Fighting militant factions with no air force of their own and limited air defenses has become the new normal for the US. Not having real intelligence on where the enemy is, however, is a relatively new problem.
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In the ISIS war in Iraq, and especially Syria, limited US ground presence has meant little to no direct targeting intelligence. It’s also informing the decisions of US leaders on what the future of air wars is going to look like.
So far, the US has tried to replace proper intelligence with computers. That’s meant using Google Earth to see if they can pick out anything that looks bombable, and scouring social media pages for any photographs jihadists might have posted that have actionable intelligence in the background.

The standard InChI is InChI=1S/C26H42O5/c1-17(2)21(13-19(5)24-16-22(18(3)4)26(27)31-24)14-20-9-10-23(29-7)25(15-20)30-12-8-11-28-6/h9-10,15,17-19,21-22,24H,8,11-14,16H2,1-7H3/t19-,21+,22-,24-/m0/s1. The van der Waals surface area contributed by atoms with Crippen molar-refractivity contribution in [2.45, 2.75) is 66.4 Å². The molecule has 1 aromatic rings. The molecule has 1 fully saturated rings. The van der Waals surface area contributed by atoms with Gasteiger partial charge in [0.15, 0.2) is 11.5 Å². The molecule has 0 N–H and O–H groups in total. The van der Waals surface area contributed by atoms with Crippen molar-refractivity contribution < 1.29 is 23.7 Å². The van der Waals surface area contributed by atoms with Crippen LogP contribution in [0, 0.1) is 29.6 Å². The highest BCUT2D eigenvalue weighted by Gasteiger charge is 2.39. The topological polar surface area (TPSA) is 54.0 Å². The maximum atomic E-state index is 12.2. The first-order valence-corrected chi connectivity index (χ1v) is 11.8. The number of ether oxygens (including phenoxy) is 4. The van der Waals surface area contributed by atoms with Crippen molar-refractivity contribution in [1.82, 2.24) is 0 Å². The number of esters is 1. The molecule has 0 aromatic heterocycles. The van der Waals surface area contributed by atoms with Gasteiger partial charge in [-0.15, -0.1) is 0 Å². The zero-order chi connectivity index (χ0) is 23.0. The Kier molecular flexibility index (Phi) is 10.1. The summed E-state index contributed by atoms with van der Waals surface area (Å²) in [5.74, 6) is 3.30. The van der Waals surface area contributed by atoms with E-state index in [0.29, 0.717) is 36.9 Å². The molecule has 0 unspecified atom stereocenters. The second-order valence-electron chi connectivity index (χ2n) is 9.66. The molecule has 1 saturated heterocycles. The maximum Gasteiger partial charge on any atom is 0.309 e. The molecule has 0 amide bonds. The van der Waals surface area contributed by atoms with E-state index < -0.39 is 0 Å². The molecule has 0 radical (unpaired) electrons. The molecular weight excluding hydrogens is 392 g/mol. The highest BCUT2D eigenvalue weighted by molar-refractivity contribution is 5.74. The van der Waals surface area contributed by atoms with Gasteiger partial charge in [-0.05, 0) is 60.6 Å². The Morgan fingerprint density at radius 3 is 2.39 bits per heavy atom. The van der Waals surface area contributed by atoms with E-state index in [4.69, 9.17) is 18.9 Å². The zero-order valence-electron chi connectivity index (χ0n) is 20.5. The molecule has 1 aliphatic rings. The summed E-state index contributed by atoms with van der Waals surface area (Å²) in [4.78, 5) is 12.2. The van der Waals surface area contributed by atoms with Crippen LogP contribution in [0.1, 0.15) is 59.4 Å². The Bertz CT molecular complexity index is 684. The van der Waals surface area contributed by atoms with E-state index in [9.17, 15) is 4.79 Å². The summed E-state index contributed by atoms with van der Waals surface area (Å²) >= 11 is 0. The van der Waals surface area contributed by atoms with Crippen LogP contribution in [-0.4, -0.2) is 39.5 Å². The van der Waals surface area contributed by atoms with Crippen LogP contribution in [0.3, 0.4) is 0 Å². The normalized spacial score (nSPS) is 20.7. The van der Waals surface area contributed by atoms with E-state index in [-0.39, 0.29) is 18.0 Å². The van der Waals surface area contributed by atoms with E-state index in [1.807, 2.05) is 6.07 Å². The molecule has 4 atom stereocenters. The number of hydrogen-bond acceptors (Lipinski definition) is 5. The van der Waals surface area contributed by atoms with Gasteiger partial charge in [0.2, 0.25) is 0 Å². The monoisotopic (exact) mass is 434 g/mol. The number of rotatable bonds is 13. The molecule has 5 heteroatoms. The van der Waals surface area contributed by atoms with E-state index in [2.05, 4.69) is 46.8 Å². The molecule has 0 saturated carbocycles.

That doesn’t necessarily sound great, but officials are branding it the Defense Innovation Unit Experimental, which makes it sound high-tech, and like warfare maturing into the digital age. But does it work?
The Pentagon sure thinks so, though they’ve gone extremely out of their way to underreport the number of civilians they’ve killed in airstrikes in Iraq and Syria. That makes the consequences of their targeting failures a lot less visible at the decision-makers’ level, since they never admit that it’s happening.